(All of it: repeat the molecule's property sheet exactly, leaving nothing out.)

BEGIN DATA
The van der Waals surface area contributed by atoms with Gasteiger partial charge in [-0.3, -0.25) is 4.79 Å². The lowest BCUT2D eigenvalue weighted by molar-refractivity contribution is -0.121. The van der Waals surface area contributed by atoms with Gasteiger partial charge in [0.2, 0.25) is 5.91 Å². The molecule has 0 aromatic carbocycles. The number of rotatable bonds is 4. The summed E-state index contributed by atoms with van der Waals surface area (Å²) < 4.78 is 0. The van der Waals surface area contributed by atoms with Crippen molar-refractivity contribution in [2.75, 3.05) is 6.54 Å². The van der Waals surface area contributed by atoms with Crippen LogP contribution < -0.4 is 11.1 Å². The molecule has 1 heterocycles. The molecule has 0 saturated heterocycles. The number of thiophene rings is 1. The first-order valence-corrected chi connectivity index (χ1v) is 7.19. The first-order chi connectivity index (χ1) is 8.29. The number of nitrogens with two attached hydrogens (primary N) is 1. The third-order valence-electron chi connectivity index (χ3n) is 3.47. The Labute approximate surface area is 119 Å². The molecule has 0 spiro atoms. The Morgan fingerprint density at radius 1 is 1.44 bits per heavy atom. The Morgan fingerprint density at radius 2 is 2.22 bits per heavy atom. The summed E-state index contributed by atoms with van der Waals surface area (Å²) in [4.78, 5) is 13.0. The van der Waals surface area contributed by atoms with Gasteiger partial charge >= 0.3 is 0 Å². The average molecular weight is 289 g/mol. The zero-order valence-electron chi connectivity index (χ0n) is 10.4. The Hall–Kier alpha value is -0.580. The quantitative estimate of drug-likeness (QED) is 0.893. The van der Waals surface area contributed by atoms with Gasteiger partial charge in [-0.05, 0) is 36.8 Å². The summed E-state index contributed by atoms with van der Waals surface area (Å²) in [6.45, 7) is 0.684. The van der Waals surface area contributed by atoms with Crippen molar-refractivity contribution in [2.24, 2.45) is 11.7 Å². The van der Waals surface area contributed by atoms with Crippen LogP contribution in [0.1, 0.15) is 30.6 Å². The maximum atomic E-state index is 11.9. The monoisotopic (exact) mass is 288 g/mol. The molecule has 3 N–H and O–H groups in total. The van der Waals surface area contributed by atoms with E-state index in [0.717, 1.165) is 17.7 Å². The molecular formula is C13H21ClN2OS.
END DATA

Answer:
The van der Waals surface area contributed by atoms with Gasteiger partial charge in [-0.3, -0.25) is 4.79 Å². The lowest BCUT2D eigenvalue weighted by molar-refractivity contribution is -0.121. The van der Waals surface area contributed by atoms with Gasteiger partial charge in [0.2, 0.25) is 5.91 Å². The molecule has 0 aromatic carbocycles. The number of rotatable bonds is 4. The summed E-state index contributed by atoms with van der Waals surface area (Å²) < 4.78 is 0. The van der Waals surface area contributed by atoms with Crippen molar-refractivity contribution in [2.75, 3.05) is 6.54 Å². The van der Waals surface area contributed by atoms with Crippen LogP contribution < -0.4 is 11.1 Å². The molecule has 1 heterocycles. The molecule has 0 saturated heterocycles. The number of thiophene rings is 1. The first-order valence-corrected chi connectivity index (χ1v) is 7.19. The first-order chi connectivity index (χ1) is 8.29. The number of nitrogens with two attached hydrogens (primary N) is 1. The third-order valence-electron chi connectivity index (χ3n) is 3.47. The Labute approximate surface area is 119 Å². The molecule has 0 spiro atoms. The Morgan fingerprint density at radius 1 is 1.44 bits per heavy atom. The Morgan fingerprint density at radius 2 is 2.22 bits per heavy atom. The summed E-state index contributed by atoms with van der Waals surface area (Å²) in [4.78, 5) is 13.0. The van der Waals surface area contributed by atoms with Gasteiger partial charge >= 0.3 is 0 Å². The average molecular weight is 289 g/mol. The zero-order valence-electron chi connectivity index (χ0n) is 10.4. The Hall–Kier alpha value is -0.580. The quantitative estimate of drug-likeness (QED) is 0.893. The van der Waals surface area contributed by atoms with Gasteiger partial charge in [-0.05, 0) is 36.8 Å². The summed E-state index contributed by atoms with van der Waals surface area (Å²) in [6.45, 7) is 0.684. The van der Waals surface area contributed by atoms with Crippen molar-refractivity contribution in [2.24, 2.45) is 11.7 Å². The van der Waals surface area contributed by atoms with Crippen LogP contribution in [0.1, 0.15) is 30.6 Å². The maximum atomic E-state index is 11.9. The monoisotopic (exact) mass is 288 g/mol. The molecule has 3 N–H and O–H groups in total. The van der Waals surface area contributed by atoms with E-state index in [0.717, 1.165) is 17.7 Å². The molecular formula is C13H21ClN2OS.